Synology DSM 5 web station and virtual sites for FileStation

I’ve upgraded my Synology DS 212+ to the latest DSM version, version 5, a few weeks ago.

Many things have changed on this new DSM version, and one of the things that changed, was the way Web station and Apache/PHP works.

The configuration files are different from the previous version 4 and they use now upstart to start and stop the service:

To stop the Web Station: /sbin/initctl stop httpd-user

To start the Web Station: /sbin/initctl start httpd-user

There is also a status command, to show the state of the server: httpd-user stop/waiting (Stopped) or httpd-user start/running, process #### (running)

For FileStation and Audio station, these application/sites normally expect the browser to connect to application ports, namely in my case the port 7000 and 7002. This has potentially two problems: I need to open them up on my home router to allow access, and sometimes I’m behind a proxy that doesn’t allow anything else to be used as a port on the url (except for port 80-HTTP or 443-HTTPS).

So I have these applications behind a reverse proxy on the WebStation. With this configuration I have my “normal” http address: http://primalcortex.somedomain.com and I also have http://filestation.primalcortex.somedomain.com and http://audio.primalcortex.somedomanin.com.

What is needed to achieve this? Well first a a dns server that accepts wirldcard domains. The Myds.me is one of them and is provided by Synology and directly integrated into the DSM.

Second a file like this is needed to be created:

<IfModule !proxy_module>
LoadModule proxy_module modules/mod_proxy.so
LoadModule proxy_connect_module modules/mod_proxy_connect.so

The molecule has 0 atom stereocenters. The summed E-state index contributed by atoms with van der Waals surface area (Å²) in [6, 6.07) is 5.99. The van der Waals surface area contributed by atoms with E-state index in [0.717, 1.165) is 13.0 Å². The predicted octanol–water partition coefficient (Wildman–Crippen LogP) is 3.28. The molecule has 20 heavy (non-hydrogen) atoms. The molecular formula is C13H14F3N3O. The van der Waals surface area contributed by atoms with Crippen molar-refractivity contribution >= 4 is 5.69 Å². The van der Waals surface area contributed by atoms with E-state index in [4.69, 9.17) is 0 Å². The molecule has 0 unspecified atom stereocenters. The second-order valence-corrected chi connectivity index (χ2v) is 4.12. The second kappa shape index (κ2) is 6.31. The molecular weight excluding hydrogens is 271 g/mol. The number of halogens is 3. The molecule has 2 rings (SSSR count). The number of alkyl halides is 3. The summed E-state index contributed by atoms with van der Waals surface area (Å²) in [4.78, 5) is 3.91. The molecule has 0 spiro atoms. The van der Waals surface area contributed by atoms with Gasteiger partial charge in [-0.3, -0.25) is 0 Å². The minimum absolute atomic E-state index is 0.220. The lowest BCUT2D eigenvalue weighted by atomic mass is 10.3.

LoadModule proxy_http_module modules/mod_proxy_http.so
</IfModule>

ProxyRequests Off
#ProxyPreserveHost On

NameVirtualHost *:80

#For File Station
<VirtualHost *:80>
ServerName filestation.mydomainname.myds.me
<Location />
RedirectPermanent / https://filestation.mydomainname.myds.me/
</Location>
</VirtualHost>

NameVirtualHost *:443

<VirtualHost *:443>
ServerName filestation.mydomainname.myds.me
SSLCipherSuite HIGH:MEDIUM
SSLProtocol all -SSLv2
SSLCertificateFile /usr/syno/etc/ssl/ssl.crt/server.crt
SSLCertificateKeyFile /usr/syno/etc/ssl/ssl.key/server.key
SSLEngine on
SSLProxyEngine on
ProxyRequests Off
ProxyVia Off
<Proxy *>
Order deny,allow
Allow from all
</Proxy>
ProxyPass / http://localhost:7000/
ProxyPassReverse / http://localhost:7000/

</VirtualHost>

(In case something is missing above due to WordPress formating issues see this ->

http://pastebin.com/C7WF8kTN

)

Save this file as httpd-FILESTATION-vh.conf-user at /usr/syno/etc

Then add the following line at the end of this file /etc/httpd/conf/httpd.conf-user

Include /usr/syno/etc/httpd-FILESTATION-vh.conf-user

Repeat for other sites like Audio Station, changing the hostname and the localhost port.

You can now run the following command: /usr/syno/etc/rc.sysv/httpd-user-conf-writer.sh and check if the above include is added to the /etc/httpd/conf/httpd.conf file. This file is always regenerated at start of the Web Station.
Now we can restart the web station with /sbin/initctl stop httpd-user followed by the start command.

Check now if you can access the url: https://filestation.mydomain.myds.com

Edit: This works for version 5.0-4482

For more recent versions you need also to do the following:

Edit file /etc/httpd/conf/extra/httpd-ssl.conf-user and comment out the ServerName and ServerAlias like this

#ServerName *

#ServerAlias *

Save the files, write again the configuration (/usr/syno/etc/rc.sysv/httpd-user-conf-writer.sh), stop ( /sbin/initctl stop httpd-user) and start again ( /sbin/initctl start httpd-user), and it should work now.

Thanks for Markus (below at the comments for the solution) and Tensai for corrections.

Synology Cloudstation on Kubuntu/KDE Desktop

One of the softwares available for the Synology is Cloudstation that mimics Dropbox functionality but with your own server (in this case your Synology device). For the Cloustation server there are several clients available, and one of them is CloudStation for Linux.

But I run Kubuntu version of Ubuntu with the KDE desktop, and during installation of the CloudStation for Linux/Ubuntu, one of the installation steps by the Cloudstation install program  is to run apt-get where Nautilus, Brasero and a lot of other supporting libraries are required to be installed.